This article will explain what Big Data and small data are, build your fluency with the benefits and risks of each, and provide recommendations to improve our data-rich future.
Recently, a pharmaceutical executive raised an interesting question in the media. To paraphrase, he asked, “What should a corporate entity do when it has new information that is material to its financial situation and that new information is ‘under embargo’ until it is either published in a journal or presented at a scientific meeting?”
Integrated delivery networks (IDNs) were among the earliest adopters of Medicare accountable care organization (ACO) programs. The Centers for Medicare and Medicaid Services (CMS) releases results specific to these programs on an annual basis, creating opportunities for new drug development.
New York City has long aspired to become a life sciences hub, but while the city seems to have all the elements necessary to foster such industry growth, it has continually fallen short of this goal. New York currently ranks a distant third behind both Greater Boston and the San Francisco Bay Area, and there’s some work to do if it hopes to catch up.
Fall conference season is upon us and a cursory internet search shows no less than a half-dozen conferences focused on the topic of patient-centricity. Thankfully, the momentum around the topic continues as sponsors and CROs strive to find more patient-centric approaches to conducting clinical trials.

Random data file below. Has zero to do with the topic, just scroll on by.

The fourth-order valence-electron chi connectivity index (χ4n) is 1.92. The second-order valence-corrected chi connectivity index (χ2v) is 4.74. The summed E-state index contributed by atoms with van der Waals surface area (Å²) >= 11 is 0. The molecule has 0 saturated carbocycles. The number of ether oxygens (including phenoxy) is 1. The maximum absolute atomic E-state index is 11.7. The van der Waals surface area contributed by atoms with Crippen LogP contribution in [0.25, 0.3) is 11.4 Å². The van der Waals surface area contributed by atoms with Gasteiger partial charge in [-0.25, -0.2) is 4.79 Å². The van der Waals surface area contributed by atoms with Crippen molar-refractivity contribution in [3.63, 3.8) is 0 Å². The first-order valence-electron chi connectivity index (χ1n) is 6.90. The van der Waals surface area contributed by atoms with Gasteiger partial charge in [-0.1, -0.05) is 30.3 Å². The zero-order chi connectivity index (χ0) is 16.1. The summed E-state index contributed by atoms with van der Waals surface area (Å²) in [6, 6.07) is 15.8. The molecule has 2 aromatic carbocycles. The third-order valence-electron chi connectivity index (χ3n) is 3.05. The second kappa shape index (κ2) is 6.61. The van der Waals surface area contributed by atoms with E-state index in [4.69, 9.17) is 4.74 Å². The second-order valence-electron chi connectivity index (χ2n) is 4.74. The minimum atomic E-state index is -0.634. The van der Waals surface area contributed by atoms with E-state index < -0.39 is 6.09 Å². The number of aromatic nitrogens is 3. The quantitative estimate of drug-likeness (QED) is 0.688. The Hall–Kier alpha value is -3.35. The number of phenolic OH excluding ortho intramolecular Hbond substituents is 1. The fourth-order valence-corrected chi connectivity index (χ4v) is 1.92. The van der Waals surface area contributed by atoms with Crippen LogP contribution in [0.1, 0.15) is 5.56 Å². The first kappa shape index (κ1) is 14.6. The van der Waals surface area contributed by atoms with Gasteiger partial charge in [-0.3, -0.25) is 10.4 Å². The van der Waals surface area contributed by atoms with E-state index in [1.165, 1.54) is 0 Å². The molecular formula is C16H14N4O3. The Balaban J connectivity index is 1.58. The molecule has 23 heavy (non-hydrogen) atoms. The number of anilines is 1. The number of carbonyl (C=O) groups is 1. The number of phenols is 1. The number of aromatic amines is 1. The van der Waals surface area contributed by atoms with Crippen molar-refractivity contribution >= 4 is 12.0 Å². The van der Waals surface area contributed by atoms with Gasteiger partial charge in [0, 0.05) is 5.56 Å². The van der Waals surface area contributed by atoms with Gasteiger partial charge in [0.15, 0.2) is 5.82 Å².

Real-world evidence is a hot topic in clinical research right now. But too often, the massive amounts of data now available from electronic medical records used in routine medical practice are being considered to be clinical evidence to support medical decision making. However, the process of transforming these large data sources into actionable evidence that can change clinical practice is a complicated but important endeavor.
Artificial intelligence (AI) has truly moved from concept to reality in the pharmaceutical industry. Many companies are already using AI to pour through mountains of scientific data in an effort to speed and improve the drug discovery process. And the technology is starting to find new applications in areas as diverse as regulatory/compliance, clinical trials, manufacturing, and supply chain.
The genome editing market is estimated to reach $3.5 billion in 2019 — an increase from $2 billion in 2014 — with a CAGR of 13 to 14 percent. The factors driving this market include increased R&D funding for genomic research, a growing demand for synthetic genes, new technologies in genome editing, and high utilization in plant breeding. However, high regulatory stringencies, lengthy approval processes, and ethical issues associated with the fear of genetic research hamper market growth. This article examines the utilization of genome editing tools and technology and their impact across the drug discovery industry.
With the age of remote clinical trials upon us, it bears asking: What do these trials mean for the common business-related tasks of clinical trials? One under-emphasized place of change will likely be investigator site budgets.